We started with the Texas Progressive Threesome, followed by Loon Mountain Reel, and the Boston Two Step. The Scotsman in America was the only strathspey of the day, and it proved a little more challenging, but we made it through for A Trip to Sucker Bay, the Glyn-Garry Swing and finally Last Exit to Soquel.

Last Exit to Soquel

In between dances we cudgelled our brains to find answers to John M’s Scottish quiz questions, then relaxed to musical items from Malcolm and Samantha on the keyboard. We ran out of time for the group singalong, maybe next year?

The evening finished with our potluck dinner – as always a grand spread, catering to all tastes. Then it was clean up time, with plenty of helpers, including our guests.

Thanks to everyone who contributed in one way or another to making this such a successful, social event to start the 2020 dancing year.

See more of the fun in John Patterson and Loralee Hyde’s photos

Wellington Region Hogmanay 2019

A great welcome to 2020 organised by Johnsonville Club!

20 dancers attended Hogmanay for the very first time!

Despite a bit of a late start on the organisational side, Wellington Region Hogmanay at Crofton Downs Primary School hall came together as a fun and successful event attracting dancers from across the Region.

Johnsonville club members played a big part, with Rod as MC, Kristin as organiser and around 15 volunteers who helped make it such a good night.

Special thanks to Helen Simmers, John Gregory and Pat Reesby for the help and support they gave as previous organisers, and to Loralee Hyde for all her efforts in promoting the event.

Rod worked hard behind the lectern (with some forays onto the floor) to make sure we all had a great night’s dancing. He put a lot of thought into the programme to ensure it was suitable for both newer and more experienced dancers, and it paid off with plenty of chatter and smiling faces. Walking most dances made it an even more relaxed night for everyone, including at least 14 new dancers.

First year dancers Sarah and Jay enjoying The Dancing Bees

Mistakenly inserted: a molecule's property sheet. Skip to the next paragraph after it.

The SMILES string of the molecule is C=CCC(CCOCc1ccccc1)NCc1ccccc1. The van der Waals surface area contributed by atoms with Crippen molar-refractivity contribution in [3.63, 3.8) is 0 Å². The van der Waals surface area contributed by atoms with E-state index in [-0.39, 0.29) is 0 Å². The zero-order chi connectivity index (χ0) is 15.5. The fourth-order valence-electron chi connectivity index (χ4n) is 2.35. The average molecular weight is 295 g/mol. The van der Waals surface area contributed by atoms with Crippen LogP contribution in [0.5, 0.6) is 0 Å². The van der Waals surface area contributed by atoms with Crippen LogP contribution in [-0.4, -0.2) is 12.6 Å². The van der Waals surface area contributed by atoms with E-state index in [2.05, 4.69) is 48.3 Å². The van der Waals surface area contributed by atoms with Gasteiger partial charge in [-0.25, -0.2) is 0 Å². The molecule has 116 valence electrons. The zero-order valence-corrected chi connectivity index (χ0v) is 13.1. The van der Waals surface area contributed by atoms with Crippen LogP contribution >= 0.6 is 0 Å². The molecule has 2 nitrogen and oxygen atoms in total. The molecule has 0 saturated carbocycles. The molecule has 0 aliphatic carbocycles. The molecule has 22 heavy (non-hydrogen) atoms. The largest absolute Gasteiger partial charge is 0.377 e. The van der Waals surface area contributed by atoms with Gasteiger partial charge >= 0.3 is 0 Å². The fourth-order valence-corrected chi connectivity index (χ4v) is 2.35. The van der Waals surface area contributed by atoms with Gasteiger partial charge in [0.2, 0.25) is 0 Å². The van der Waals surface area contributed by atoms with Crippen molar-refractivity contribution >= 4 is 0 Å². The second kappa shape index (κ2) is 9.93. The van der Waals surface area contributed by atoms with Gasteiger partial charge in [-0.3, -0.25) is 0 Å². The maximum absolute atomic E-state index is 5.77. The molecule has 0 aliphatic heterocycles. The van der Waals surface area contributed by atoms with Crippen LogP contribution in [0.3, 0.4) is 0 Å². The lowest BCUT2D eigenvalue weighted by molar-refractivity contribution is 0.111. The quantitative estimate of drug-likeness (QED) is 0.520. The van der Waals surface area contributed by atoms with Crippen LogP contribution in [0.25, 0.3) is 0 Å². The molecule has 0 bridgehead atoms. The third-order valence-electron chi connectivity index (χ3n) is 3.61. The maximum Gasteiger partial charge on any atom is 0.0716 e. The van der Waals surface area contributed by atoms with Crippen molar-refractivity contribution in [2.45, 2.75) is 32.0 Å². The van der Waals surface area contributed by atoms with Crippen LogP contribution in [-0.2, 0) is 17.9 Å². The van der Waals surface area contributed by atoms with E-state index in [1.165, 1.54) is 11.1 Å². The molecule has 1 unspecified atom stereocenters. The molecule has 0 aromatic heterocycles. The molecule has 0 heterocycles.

Band members Aileen Logie, Iain Matcham and Jason Morris were kind enough to make themselves available for the night, with Aileen missing Summer School to be there.

The band played into the night to bring us music which got us up and dancing even when we thought we were too tired to keep going. Our thanks to them all.

Between seven and eight sets of people attended, including almost a set of spectators. Dancers on the floor peaked at six sets, and there were still three sets dancing when it came time for The Eightsome Reel – a mighty fine effort.

It was fantastic to see nineteen Johnsonville members (as well as past members Anne Lord and Judy and Don Keats) amongst the crowd enjoying this very special night on the Scottish Country Dancing calendar. And it was really exciting to find that twenty of the Region’s dancers (10 with Johnsonville connections) were attending a Hogmanay celebration for the very first time.

Mandy arriving by motorcycle in a sidecar!

Congratulations to first year Johnsonville dancers who bravely attended – Catherine, Jay and Sarah Epps together with Emma Watson, Elizabeth Judge and her (pre-beginner) husband Ross

John Price also came along as a spectator. Mandy Clark made the most memorable entrance, arriving by motorbike in a sidecar.

The Crofton Downs School hall is light and airy, with a lovely feel and a good floor, and it was a perfect venue for Hogmanay.

The hall setup team (thank you all, you are too numerous to list) made sure Johnsonville’s tartan bunting, saltires, tartan rugs and tablecloths created a festive atmosphere. Aileen Homes added that extra touch with her floral creation, and Rod, the band and the dancers did the rest.